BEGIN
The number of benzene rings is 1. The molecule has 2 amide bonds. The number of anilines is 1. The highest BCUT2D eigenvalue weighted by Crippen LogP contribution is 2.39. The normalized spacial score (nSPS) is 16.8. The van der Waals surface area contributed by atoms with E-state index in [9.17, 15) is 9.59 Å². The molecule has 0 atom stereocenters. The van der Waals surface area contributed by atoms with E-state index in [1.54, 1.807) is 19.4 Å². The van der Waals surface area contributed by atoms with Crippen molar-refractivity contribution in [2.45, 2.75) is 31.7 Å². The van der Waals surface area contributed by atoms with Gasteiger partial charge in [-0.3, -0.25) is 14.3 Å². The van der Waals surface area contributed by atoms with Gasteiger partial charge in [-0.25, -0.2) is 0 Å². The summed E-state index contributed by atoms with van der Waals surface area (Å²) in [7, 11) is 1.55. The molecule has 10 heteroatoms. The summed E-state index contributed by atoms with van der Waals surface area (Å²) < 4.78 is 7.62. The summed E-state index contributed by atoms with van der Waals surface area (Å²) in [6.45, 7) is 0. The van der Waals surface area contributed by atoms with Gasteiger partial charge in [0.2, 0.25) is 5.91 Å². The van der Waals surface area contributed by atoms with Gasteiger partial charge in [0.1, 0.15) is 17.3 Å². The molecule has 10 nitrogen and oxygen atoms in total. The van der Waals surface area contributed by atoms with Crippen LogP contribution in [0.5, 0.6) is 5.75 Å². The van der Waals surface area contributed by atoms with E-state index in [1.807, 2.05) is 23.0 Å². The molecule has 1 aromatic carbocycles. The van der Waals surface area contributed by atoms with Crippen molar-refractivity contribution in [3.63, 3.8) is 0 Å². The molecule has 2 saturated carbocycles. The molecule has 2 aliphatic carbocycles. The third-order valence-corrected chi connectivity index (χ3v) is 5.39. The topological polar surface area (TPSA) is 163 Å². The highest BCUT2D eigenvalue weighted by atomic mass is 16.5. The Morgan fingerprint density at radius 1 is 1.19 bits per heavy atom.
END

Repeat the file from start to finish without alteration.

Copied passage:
The number of benzene rings is 1. The molecule has 2 amide bonds. The number of anilines is 1. The highest BCUT2D eigenvalue weighted by Crippen LogP contribution is 2.39. The normalized spacial score (nSPS) is 16.8. The van der Waals surface area contributed by atoms with E-state index in [9.17, 15) is 9.59 Å². The molecule has 0 atom stereocenters. The van der Waals surface area contributed by atoms with E-state index in [1.54, 1.807) is 19.4 Å². The van der Waals surface area contributed by atoms with Crippen molar-refractivity contribution in [2.45, 2.75) is 31.7 Å². The van der Waals surface area contributed by atoms with Gasteiger partial charge in [-0.3, -0.25) is 14.3 Å². The van der Waals surface area contributed by atoms with Gasteiger partial charge in [-0.25, -0.2) is 0 Å². The summed E-state index contributed by atoms with van der Waals surface area (Å²) in [7, 11) is 1.55. The molecule has 10 heteroatoms. The summed E-state index contributed by atoms with van der Waals surface area (Å²) < 4.78 is 7.62. The summed E-state index contributed by atoms with van der Waals surface area (Å²) in [6.45, 7) is 0. The van der Waals surface area contributed by atoms with Gasteiger partial charge in [0.2, 0.25) is 5.91 Å². The van der Waals surface area contributed by atoms with Gasteiger partial charge in [0.1, 0.15) is 17.3 Å². The molecule has 10 nitrogen and oxygen atoms in total. The van der Waals surface area contributed by atoms with Crippen LogP contribution in [0.5, 0.6) is 5.75 Å². The van der Waals surface area contributed by atoms with E-state index in [1.807, 2.05) is 23.0 Å². The molecule has 1 aromatic carbocycles. The van der Waals surface area contributed by atoms with Crippen molar-refractivity contribution in [3.63, 3.8) is 0 Å². The molecule has 2 saturated carbocycles. The molecule has 2 aliphatic carbocycles. The third-order valence-corrected chi connectivity index (χ3v) is 5.39. The topological polar surface area (TPSA) is 163 Å². The highest BCUT2D eigenvalue weighted by atomic mass is 16.5. The Morgan fingerprint density at radius 1 is 1.19 bits per heavy atom.